Vision2 bonding costs have pros, cons
BY WAYNE GREENE World Senior Writer
Thursday, October 11, 2012
10/11/12 at 7:32 AM
Read more about the proposal and the status of Vision 2025 projects.
Nearly $92 million of the Vision2 package - 12 percent of the projected total - won't buy anything tangible for the people of Tulsa County.
That's the amount of money built into the $748.8 million package to pay for bonding costs and interest on the two parts of the proposal.
Opponents of Vision2 say that's too expensive, but proponents say it's the cost of moving immediately on urgent projects.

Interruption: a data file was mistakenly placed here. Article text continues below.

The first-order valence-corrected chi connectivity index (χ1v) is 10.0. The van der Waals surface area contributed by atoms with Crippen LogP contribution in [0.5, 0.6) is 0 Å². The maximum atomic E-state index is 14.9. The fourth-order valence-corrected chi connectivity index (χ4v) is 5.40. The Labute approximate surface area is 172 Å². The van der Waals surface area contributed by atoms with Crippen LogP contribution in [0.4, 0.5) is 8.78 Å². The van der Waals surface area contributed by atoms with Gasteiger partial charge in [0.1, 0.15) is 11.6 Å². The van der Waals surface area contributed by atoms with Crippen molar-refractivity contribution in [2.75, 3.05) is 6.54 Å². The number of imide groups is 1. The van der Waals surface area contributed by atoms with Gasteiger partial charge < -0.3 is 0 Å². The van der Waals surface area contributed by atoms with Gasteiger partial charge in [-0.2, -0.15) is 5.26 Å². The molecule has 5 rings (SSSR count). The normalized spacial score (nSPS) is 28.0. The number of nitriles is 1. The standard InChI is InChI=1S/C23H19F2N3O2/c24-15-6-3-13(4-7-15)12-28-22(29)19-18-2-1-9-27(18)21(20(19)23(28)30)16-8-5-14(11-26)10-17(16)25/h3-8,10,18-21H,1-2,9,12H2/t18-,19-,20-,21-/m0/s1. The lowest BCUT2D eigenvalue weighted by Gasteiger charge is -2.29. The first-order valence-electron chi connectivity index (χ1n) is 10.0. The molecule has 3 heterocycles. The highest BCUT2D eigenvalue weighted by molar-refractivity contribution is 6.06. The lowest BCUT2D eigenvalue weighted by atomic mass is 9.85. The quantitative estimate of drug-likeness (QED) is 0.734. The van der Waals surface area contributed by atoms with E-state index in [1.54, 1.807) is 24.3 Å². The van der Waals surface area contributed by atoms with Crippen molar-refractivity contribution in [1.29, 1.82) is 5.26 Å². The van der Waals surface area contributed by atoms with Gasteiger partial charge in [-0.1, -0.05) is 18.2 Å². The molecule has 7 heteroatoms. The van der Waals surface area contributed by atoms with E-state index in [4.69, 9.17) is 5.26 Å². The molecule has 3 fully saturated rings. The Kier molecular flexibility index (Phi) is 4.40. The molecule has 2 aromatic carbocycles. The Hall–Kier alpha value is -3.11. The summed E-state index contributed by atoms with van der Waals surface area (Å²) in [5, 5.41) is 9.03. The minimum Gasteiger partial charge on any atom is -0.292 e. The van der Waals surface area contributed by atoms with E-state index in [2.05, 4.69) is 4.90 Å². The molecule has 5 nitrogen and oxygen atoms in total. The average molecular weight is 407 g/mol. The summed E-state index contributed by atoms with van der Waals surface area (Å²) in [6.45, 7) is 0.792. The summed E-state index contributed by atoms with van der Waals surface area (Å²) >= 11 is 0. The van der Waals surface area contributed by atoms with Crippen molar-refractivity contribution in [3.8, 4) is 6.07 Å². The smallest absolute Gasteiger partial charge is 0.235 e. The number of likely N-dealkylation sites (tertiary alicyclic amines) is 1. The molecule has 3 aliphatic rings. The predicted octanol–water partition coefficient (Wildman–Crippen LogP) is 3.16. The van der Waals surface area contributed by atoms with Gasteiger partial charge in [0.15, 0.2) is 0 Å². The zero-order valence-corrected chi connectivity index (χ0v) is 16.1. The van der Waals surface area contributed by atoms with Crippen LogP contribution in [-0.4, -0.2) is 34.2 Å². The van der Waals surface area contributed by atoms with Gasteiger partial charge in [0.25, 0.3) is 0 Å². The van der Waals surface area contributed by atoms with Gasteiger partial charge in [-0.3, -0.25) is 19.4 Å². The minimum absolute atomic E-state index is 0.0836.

Bonding costs and interest are not unusual in local government capital projects, but there is another way.
The Metropolitan Area Projects plan - approved by Oklahoma City voters Dec. 14, 1993 - included money for the virtual reconstruction of the city's downtown, including a new baseball stadium, a new arena, a canal through the redeveloping Bricktown entertainment district and a new library.
The $309 million package was accomplished with zero bond costs.
The MAPS plan raised the city's sales tax by 1 percent for 66 months but stipulated that all the projects would be built on a pay-as-you-go basis.
In 2001, Oklahoma City leaders again came to voters with another public works plan, the $700 million MAPS for Kids program, which would continue the sales tax for seven years to pay for 70 new and renovated public schools. The program included 400 projects in 23 school districts.